Commercial auto insurance covers accidents involving vehicles used or owned by your business. Third-party liability coverage for injuries and property damage is required in most states, but policies also can include first-party coverage such as medical payments and collision. For small business owners, annual commercial vehicle insurance costs $600 to $2,400 per vehicle.
If you’re in need of commercial auto insurance, check out Progressive Commercial. It’s a reputable provider with experienced representatives available to help you save on coverage through multiple discounts. Easily get a free quote online in minutes.
Top Commercial Auto Insurance Companies
Business owners looking for multiple discounts and customized coverage
Vehicle fleet owners looking for specialized savings
Micro-businesses that use non-company owned vehicles and want hired auto coverage
Time-crunched business owners who want to compare quotes from multiple carriers
Ride-share drivers who want auto insurance that covers both personal and business use
The best commercial auto companies boast strong financial stability as well as excellent online features, competitive costs, and simple claims service. Other considerations include additional services and policies available to small business owners, as well as customer feedback.
Small business owners seeking ways to save money on their business car insurance may benefit from getting quotes with Progressive Commercial. The insurer boasts eight discounts for qualifying policyholders, including some for bundling policies, paying premiums in full, and signing up for electronic payments.
Progressive Commercial is a large insurance carrier that specializes in commercial auto insurance for most motor vehicles, including cars, trucks, and buses. It offers small business owners fast online quotes for customizable insurance and 24/7 customer service.
The Hartford features additional savings for fleet owners looking for commercial auto insurance with its FleetAhead program, which uses telematics and real-time data to help improve safety. The Hartford offers excellent customer service as well as professional claims support.
The Hartford has been helping small businesses with their insurance needs for more than 30 years. Business owners can get a free quote online or call to work with a representative for obtaining information on business car insurance.
Hiscox offers a hired and non-owned auto liability endorsement business owners can add on to the general liability portion of their business owner’s policy. This makes Hiscox ideal for business owners who don’t have company-owned cars but regularly rent, hire, or borrow vehicles for work.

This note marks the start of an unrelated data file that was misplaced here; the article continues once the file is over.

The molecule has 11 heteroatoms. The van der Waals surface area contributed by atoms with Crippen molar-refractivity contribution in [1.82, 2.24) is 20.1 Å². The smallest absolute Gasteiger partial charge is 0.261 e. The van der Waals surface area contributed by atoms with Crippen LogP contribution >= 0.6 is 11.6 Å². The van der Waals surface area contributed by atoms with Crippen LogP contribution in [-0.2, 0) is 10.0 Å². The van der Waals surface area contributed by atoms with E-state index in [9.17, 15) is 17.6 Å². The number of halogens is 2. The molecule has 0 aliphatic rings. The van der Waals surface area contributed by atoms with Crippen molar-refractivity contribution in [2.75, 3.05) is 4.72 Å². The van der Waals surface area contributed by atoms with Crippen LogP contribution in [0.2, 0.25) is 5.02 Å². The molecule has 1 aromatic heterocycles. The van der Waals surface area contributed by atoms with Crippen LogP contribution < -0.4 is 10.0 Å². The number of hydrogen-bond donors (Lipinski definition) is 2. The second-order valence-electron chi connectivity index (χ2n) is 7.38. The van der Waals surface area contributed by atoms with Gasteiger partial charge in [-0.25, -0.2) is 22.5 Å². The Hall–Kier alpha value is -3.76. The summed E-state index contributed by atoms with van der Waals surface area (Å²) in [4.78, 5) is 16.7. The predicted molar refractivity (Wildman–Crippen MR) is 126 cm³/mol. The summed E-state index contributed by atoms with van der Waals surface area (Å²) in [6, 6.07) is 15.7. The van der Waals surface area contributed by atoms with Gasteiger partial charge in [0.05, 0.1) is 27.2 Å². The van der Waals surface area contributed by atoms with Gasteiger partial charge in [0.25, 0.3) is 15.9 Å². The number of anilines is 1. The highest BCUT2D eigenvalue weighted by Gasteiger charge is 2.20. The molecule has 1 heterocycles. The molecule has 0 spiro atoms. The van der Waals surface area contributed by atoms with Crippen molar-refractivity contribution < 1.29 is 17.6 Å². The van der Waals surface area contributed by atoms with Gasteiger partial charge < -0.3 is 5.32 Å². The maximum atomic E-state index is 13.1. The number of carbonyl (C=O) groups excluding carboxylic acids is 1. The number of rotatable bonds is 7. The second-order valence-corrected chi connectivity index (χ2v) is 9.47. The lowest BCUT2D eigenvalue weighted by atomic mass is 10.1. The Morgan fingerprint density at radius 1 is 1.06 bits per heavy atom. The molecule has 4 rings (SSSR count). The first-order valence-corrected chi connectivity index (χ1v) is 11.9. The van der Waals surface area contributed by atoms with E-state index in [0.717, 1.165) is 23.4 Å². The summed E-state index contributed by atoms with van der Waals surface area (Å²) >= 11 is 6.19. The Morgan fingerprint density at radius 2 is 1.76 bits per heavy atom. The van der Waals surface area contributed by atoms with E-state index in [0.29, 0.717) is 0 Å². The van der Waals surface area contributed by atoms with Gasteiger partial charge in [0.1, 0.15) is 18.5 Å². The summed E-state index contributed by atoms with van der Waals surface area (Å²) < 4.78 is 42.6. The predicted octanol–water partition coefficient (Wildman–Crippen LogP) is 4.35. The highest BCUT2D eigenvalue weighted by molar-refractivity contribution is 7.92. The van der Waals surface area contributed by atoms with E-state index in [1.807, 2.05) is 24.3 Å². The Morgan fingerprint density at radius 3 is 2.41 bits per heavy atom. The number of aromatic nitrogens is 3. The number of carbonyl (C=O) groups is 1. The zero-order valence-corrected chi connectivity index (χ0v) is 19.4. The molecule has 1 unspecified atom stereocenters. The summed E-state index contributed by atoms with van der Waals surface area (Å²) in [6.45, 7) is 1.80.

Hiscox has been writing commercial policies to cover small business owners for over 100 years. The company is known for developing deep expertise that helps it create quality products to match the unique risks in specific industries.
As a broker, AP Intego partners with multiple top-rated insurance carriers to bring coverage to small business owners. This makes it the ideal choice for business owners who want to compare insurance policies before they buy.
AP Intego is a highly rated business insurance broker that uses a digital platform to simplify the insurance application process. Business owners can complete the application in just five minutes to get instant quotes for most coverage, and then complete the purchase online.
GEICO is a great commercial auto company for ride-share and on-demand delivery drivers who want one auto insurance policy. The company has developed ride-share insurance that’s a hybrid of personal and commercial auto and provides coverage through all phases of a ride-share, including when the driver is driving to pick up or waiting for a passenger.
GEICO is a national carrier known mainly for competitively priced auto insurance, covering 28 million vehicles across the U.S. The provider can write commercial auto insurance for a sole proprietor with a single company car or a fast-growing business with an entire fleet of vehicles, and offers fast, 24/7 claims service.
What Commercial Auto Insurance Is
Commercial auto insurance is a policy that offers multiple coverages for both first-party and third-party damages. First-party coverage pays for the policyholder’s medical bills and vehicle damage, while third-party coverage pays for injuries and property damage the insured causes another person. Limits on commercial vehicle insurance policies are usually higher than personal auto insurance policies because businesses tend to face more claims.
Most states require that business owners who use vehicles have at least liability coverage. However, businesses can add first-party coverage to protect against expenses from their own injuries and property damage, such as medical payments, an accident involving an uninsured or underinsured motorist, and collision. While both personal and commercial auto insurance pay for medical bills and vehicle damages after an accident, commercial auto insurance typically covers different types of vehicles and heftier claims.